AS A GIRL GROWING UP IN INDIA, Shaloo Puri, MD, had few career choices. After choosing medicine — and a career in global health at institutions such as Harvard and World Health Organization — she yearned to inspire others as an educator.
In 2018, she arrived in Memphis to develop and direct a unique master’s program in the St. Jude Children’s Research Hospital Graduate School of Biomedical Sciences. As Puri and her colleagues train health care professionals from around the world in global child health, they’ll spread the impact of St. Jude far beyond its Tennessee roots.
The Master of Science program in Global Child Health incorporates the world-renowned faculty of the Graduate School with the expertise of the St. Jude Global Pediatric Medicine department.
The program’s online courses in research methods, population sciences, global health and health systems are tailored to child health. Students also gain management, leadership and communication skills. The inaugural class of 10 students from 10 countries consists of seasoned clinicians and health administrators.
Students in the program travel periodically to St. Jude for on-campus workshops while remaining in their professional roles. As they return home and complete online coursework, they can immediately apply what they’ve learned to reach the most vulnerable in their countries.
“We all have the same goal, which is to improve the care of children with cancer in our countries,” says student Liliana Vasquez, MD, who hails from the Ministry of Health in Peru. “This program is going to change the future of many children with cancer in developing countries, by training leaders who will make changes in the system.”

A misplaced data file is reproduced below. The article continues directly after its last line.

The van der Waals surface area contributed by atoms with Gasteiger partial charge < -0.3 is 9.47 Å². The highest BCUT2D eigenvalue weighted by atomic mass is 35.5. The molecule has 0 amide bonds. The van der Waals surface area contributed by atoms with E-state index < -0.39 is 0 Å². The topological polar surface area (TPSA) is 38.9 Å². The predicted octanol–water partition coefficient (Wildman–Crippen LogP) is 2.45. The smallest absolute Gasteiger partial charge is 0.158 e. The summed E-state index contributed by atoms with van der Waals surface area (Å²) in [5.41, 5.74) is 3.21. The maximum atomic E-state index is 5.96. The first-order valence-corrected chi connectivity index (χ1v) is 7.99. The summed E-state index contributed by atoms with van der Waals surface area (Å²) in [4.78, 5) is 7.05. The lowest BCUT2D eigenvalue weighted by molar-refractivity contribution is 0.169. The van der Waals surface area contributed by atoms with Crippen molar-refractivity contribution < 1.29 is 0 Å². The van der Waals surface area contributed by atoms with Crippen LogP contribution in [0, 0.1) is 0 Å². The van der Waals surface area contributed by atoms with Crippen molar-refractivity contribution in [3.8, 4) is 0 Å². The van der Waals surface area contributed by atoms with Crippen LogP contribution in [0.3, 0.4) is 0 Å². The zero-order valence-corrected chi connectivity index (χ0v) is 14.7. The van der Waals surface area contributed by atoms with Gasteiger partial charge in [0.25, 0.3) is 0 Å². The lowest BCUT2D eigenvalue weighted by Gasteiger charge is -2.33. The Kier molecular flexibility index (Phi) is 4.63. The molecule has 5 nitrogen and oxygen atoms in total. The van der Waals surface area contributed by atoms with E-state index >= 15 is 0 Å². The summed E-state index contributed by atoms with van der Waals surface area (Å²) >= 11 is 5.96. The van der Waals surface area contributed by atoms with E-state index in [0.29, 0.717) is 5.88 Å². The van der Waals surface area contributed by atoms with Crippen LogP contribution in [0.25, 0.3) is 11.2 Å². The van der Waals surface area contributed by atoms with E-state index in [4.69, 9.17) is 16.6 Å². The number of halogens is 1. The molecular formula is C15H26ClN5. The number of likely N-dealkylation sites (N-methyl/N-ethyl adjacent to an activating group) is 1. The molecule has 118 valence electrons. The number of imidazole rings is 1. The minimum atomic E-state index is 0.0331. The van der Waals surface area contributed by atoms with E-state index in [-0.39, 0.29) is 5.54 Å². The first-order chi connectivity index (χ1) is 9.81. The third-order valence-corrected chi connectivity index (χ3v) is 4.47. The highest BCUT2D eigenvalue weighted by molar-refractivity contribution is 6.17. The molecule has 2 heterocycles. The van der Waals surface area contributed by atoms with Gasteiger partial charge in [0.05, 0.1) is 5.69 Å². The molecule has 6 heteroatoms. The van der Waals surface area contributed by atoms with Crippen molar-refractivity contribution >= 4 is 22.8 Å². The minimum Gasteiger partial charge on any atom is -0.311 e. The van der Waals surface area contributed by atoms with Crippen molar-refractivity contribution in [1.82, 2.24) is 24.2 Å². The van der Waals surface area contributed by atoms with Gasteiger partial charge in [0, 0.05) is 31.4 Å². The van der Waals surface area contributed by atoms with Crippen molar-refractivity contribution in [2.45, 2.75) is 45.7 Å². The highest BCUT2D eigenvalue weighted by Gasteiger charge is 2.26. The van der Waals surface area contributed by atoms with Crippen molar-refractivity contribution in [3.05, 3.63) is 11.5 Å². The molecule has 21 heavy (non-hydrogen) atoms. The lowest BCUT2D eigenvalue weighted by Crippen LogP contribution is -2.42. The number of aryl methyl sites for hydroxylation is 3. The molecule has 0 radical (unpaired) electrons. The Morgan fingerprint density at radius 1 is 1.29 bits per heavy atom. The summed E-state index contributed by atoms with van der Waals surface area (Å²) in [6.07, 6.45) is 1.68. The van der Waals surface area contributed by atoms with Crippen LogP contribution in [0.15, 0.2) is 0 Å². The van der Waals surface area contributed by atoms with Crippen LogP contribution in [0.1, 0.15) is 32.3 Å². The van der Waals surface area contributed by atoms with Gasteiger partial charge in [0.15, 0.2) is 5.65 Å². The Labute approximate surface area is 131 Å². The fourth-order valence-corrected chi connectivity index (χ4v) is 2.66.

A Singular Focus
The new master’s program comes several years after the launch of the St. Jude Children’s Research Hospital Graduate School of Biomedical Sciences, where three cohorts of students are currently pursuing doctorates. The program aligns with the goals of St. Jude Global, which brings the hospital’s clinical practices and treatments to the world.
“One of the big ways of doing that is to teach the teachers,” explains Stephen White, DPhil, the school’s president and dean. “There are lots of master’s programs out there and some similar ones in prominent places, but we have a niche because ours is focused in pediatrics.”
The students will learn to assimilate scientific evidence and apply analytical tools and integrative thinking to develop and implement evidence-based programs and policies. Those skills, complemented by leadership and management training, will help them address needs in their own clinics and hospitals. As they educate their colleagues and implement new processes, the students can help improve children’s care.
The students will also write master’s theses that propose projects to solve important child health issues. Select projects will be considered for funding by St. Jude .
“We’re creating agents of change by providing health care professionals around the world with skills and knowledge to improve treatment, care and survival rates of children with cancer and other illnesses,” Puri says. “That perfectly aligns with the values and mission of St. Jude .”
Making an Impact
Adriana Porras, MD, works in the only children’s hospital in Costa Rica. She often treats immigrant children with cancer and other dire illnesses who live in an overflowing hospital shelter.
When Porras attended student orientation, she quickly became inspired.
“Much of the money at St. Jude comes from donations, and that made me think it’s something that could be done in my country,” she says. “We’re 5 million people, and if each of us gave something it would add up to a lot of money to buy equipment, hire more people and increase the capacity of our shelter.”
The students’ fire-in-the-belly quality resonated with White and Puri, who interviewed all candidates and selected those representing a diverse set of cultures and viewpoints.
“We’re going to help them develop a systems approach to child health and determine how they can impact the health system that serves an individual child,” Puri says. “In a few years, we’ll be able to see how this will impact the status of childhood cancers around the world.”
From Promise, Autumn 2019